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Nov 1, 1996 12:00 AM
In the early 1980s, eagle-eyed industry observers may have noticed a trend in the making. Some industry pundits say it started when Graphic Industries (Atlanta), went public and bought W.E. Andrews, a New England printer. This trend has escalated over the years until what was once a daring business strategy is now a fact of life. Larger printing companies are growing through acquisitions, playing PacMan as they rapidly gobble up smaller firms.
This year, the phenomenon has even reached the stage at which two publicly owned companies are advertising for acquisition candidates. One is the same Graphic Industries that got the whole ball rolling, while the other is Consolidated Graphics (Houston), a company that began its buying spree this decade.
What's behind this buying and selling frenzy? In many cases, strategic positioning has encouraged larger national printers to extend their size and scope while simultaneously entering new niches. At the local level, the acquisition of a smaller company can transform a weak two-shift company into a strong three-shift operation. Also, printers with strong market share in one regional area can use an acquisition as a means of entering a new area.
From the seller's point of view, there are four drivers for divestiture: the question of succession, the increasing cost of technology, decreasing profit margins and favorable market conditions.
A decade ago, some founders nearing retirement age studied their options and concluded that selling their businesses was the best move. Generally, these were people who established their businesses after World War II. Now the succession question must be addressed by another generation of managers seeking an exit strategy - those who got their start in the 1970s.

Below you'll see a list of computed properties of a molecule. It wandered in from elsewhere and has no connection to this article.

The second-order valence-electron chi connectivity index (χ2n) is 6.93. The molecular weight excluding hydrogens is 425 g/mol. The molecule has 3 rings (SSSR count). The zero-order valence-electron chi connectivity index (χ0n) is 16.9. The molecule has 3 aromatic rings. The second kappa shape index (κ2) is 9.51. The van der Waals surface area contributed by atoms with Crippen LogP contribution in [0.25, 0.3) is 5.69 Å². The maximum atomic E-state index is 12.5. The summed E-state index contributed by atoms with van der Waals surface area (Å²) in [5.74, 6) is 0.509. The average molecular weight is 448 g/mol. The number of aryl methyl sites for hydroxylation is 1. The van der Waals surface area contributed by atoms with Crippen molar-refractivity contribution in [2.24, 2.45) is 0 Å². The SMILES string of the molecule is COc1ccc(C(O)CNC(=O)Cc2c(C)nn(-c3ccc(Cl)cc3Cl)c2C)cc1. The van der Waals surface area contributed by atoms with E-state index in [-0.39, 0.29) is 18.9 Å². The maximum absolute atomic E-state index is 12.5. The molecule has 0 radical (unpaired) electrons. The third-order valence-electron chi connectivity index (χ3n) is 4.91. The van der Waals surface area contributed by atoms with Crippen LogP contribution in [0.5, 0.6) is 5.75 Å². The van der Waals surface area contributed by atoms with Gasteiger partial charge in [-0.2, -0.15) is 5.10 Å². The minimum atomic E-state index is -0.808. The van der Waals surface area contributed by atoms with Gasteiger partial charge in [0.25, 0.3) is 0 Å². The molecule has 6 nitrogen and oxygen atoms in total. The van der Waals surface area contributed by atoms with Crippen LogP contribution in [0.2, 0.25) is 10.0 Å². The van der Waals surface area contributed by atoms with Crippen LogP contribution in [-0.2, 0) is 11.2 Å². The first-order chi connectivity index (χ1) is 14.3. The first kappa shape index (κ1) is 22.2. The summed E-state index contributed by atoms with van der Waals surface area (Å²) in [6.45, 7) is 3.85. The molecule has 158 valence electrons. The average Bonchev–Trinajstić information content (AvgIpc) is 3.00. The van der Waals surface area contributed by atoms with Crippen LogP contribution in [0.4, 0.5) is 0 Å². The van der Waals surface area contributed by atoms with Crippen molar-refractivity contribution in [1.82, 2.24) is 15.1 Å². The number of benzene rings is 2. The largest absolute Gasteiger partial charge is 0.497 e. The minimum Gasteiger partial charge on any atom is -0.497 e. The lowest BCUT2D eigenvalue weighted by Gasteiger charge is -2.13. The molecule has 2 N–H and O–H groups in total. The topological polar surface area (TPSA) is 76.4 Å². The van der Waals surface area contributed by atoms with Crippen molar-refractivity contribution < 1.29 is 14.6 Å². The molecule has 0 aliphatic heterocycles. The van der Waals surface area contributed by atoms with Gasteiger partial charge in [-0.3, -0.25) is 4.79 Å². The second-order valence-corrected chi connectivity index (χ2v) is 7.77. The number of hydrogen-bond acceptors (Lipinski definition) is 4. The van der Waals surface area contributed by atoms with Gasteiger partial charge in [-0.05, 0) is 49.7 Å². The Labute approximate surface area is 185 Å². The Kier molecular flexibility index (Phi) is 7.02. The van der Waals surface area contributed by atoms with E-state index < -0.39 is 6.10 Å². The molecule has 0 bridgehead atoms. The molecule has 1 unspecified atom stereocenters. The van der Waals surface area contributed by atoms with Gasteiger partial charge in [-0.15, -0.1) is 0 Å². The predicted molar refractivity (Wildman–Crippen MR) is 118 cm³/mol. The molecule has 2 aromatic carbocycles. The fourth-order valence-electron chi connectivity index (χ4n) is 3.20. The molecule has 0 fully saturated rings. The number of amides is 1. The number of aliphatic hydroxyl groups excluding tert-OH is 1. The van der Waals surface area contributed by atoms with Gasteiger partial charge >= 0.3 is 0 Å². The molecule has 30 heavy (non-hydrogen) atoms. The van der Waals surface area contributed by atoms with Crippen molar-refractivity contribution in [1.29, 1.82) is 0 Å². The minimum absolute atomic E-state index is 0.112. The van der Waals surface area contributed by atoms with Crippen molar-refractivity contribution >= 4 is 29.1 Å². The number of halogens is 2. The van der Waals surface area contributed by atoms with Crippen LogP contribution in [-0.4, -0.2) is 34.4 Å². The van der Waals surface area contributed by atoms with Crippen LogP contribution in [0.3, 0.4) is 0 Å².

One such printer, who asked to remain anonymous, claims the succession factor played a key role in his decision to sell. Although he'd enjoyed 20 years of growth, business was beginning to taper off and he was losing interest in managing his company. "My kids weren't interested in running the business, so when I received an offer I couldn't refuse, I took it," he confides.
The 1980s ushered in a more costly era for printing technology, something that certainly remains with us today. The need for capital has compelled many owners to seek the financial clout larger companies can provide. A perfect example is the recent sale of Mobility Inc., a $6 million printer, to Consolidated Graphics.
Established in 1969, Mobility has grown steadily over the years. Stephen Hutchins, Mobility's president and founder, claims his original goal was not to sell the company, but to continue to build on its strengths through strategic acquisitions. What prompted Hutchins to join Consolidated? He says it's the resources the larger operation offers.
"A strong public partner provides us with great strategic opportunities," he notes. "Now we're part of a family of companies with combined annual sales of $140 million with a very low debt-to-equity ratio. We're retaining our operating autonomy and local market focus, but we've got the economic efficiencies and purchasing power of a large company behind us."
Not many industry managers are willing to talk about another reason to sell: decreasing profit margins. As the industry continues to expand by adding more equipment, greater capacity is created. As competition for a limited amount of business grows fiercer, prices are lower and profits are slimmer. This holds true for both printers and vendors. Of course, if a firm is posting lower profit margins, owners can't be too choosy about their asking prices.
The final reason merger and acquisition activity is booming centers around buyers interested in growing through acquisition. In recent years, a number of graphics arts companies have gone public, selling shares in their operations to the public. Some have marked the funds generated through their public offering for purchasing smaller companies.
Will the strategy continue? Probably. The players will change, but companies will, by their nature, seek out suitable candidates for acquisition. A decade ago, one of the most prominent companies on the acquisition front was Maxwell Graphics, a firm that no longer exists. But they've been replaced by new players such as Graphic Industries, Consolidated Graphics, World Color, Big Flower and a host of other publicly held companies.
In the meantime, the circle will be unbroken. Entrepreneurs will continue to establish new printing companies, grow them and eventually sell them. Technology will continue to evolve and continue to put greater financial pressures on managers. Despite all of the shifting and sorting of owners, the industry as a whole will continue to operate along local, regional and national lines.
M. Richard Vinocur, contributing editor and president of Footprint Communications, a Fort Lee, NJ consulting firm for the printing and publishing industries